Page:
The HR 875 bill sounds complicated. But being an advocate for your own health is not!
Below are some things you can do to stay clear of pesticides, antibiotic-tainted food, mad cow disease and other awful ailments:
1. Buy organic whenever possible. If you cannot buy organic, it’s important to know that some foods are more likely to be contaminated than others. Here’s a list of foods that are highest in pesticide residues and therefore, especially important to buy organic (we’ve placed an * next to those foods that are NOT on the initial, healing stage of the Body Ecology diet)2
But, as we saw with the recent peanut scare that popped up, even in organic products, food borne illnesses can affect anyone.
In fact, a study by the Center for Disease Control found that 76 million illnesses result each year from food-borne diseases, in turn leading to an average of 5,200 deaths and 325,000 hospitalizations annually.4
In today’s modern world, you almost can’t escape toxins. Whether from stress, the environment or food, toxins can lower your energy and immunity. The good news is, nature has a secret weapon against toxins: probiotics. Probiotic-rich InnergyBiotic is a delicious way to boost your energy and immunity naturally.Find out more about InnergyBiotic and drink to your health today!
2. Strengthen your immunity with fermented foods and drinks. Probiotic-rich fermented foods and drinks are an incredible health secret in our modern world. They help protect you from toxins and pathogens and can even help is ease symptoms of food borne illness.
Probiotic liquids, like Young Coconut Kefir and InnergyBiotic add beneficial microflora, which help colonize your intestines to prevent infection. To find all of the health benefits of probiotic liquids and how to use them, read: The Eight Ultra-Healthy Uses of Probiotic Liquids.
3. Grow your own food! Produce picked straight from your backyard is the freshest produce you can obtain. Better yet, and you know exactly what went into it.
While many people have expressed concerns about the legality of their personal gardens, we can’t imagine that your windowsill basil plant will actually be subject to federal inspection!
4. Know your grower – buy local. Let’s face it, some of us don’t have the time or space to grow our own gardens, even if we want to. Instead, buy local. Participating in farmers markets, community supported agriculture (CSA), health food co-ops and other direct farm-to-consumer methods are great ways to meet the men and women who grow and raise your produce, dairy and meat.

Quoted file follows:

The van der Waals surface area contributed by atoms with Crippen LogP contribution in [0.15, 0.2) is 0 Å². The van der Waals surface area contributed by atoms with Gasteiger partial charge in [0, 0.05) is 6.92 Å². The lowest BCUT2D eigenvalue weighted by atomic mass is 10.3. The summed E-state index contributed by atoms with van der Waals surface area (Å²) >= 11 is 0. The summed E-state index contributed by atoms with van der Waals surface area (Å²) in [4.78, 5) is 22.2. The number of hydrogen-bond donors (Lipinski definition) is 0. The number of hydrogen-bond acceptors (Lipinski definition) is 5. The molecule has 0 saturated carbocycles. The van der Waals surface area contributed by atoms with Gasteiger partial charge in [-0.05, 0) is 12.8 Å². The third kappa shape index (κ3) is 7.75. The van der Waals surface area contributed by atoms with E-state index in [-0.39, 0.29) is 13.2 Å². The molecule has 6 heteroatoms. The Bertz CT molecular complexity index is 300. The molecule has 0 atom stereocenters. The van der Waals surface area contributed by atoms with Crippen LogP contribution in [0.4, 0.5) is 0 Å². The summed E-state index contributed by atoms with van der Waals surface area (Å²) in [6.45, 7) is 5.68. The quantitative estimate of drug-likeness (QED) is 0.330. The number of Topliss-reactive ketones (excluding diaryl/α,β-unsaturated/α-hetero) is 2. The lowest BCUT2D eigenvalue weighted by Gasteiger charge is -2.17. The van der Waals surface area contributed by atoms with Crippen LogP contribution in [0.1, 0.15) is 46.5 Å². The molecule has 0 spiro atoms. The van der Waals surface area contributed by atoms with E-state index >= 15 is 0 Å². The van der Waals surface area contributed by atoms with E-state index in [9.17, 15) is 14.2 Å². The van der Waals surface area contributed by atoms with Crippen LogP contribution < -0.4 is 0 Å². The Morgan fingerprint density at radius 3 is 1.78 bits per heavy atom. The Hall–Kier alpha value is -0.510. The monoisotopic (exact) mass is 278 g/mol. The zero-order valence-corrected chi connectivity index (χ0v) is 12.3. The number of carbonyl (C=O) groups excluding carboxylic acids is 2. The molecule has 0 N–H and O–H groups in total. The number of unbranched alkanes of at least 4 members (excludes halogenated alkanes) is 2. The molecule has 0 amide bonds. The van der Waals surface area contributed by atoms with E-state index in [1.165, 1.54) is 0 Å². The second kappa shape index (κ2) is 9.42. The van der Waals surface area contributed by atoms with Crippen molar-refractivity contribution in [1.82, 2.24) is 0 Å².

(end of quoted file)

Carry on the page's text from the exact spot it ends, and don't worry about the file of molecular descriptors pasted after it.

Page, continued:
Plus, you’ll be supporting your local economy and the farmers who may soon have to contend with strict and pricey regulation standards. It’s a win-win, for both the health of your body and the health of your community.
5. Learn about detoxification. In today’s modern world, with pesticides and toxins in our food, water and the environment, it’s important to detoxify. Most people don’t know how and when to detoxify...and after thousands of requests for training, Body Ecology founder Donna Gates is has created a convenient, affordable detoxification training that you can attend online!
Join Donna Gates and her team of medical and natural health experts for Body Ecology’s Detoxification Training. Stay tuned for more information, coming next week.
We are grateful to see that so many people are concerned about access to healthy, organic food and we applaud you for taking action for your best health!
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Information and statements regarding dietary supplements/products have not been evaluated by the Food and Drug Administration and are not intended to diagnose, treat, cure, or prevent any disease. Information on this website is provided for informational purposes only and is a result of years of practice and experience by the author. This information is not intended as a substitute for the advice provided by your physician or other healthcare professional or any information contained on or in any product label or packaging. Do not use the information on this website for diagnosing or treating a health problem or disease, or prescribing medication or other treatment. Always speak with your physician or other healthcare professional before taking any medication or nutritional, herbal, or homeopathic supplement, or using any treatment for a health problem. If you have or suspect that you have a medical problem, contact your healthcare provider promptly. Do not disregard professional medical advice or delay in seeking professional advice because of something you have read on this website.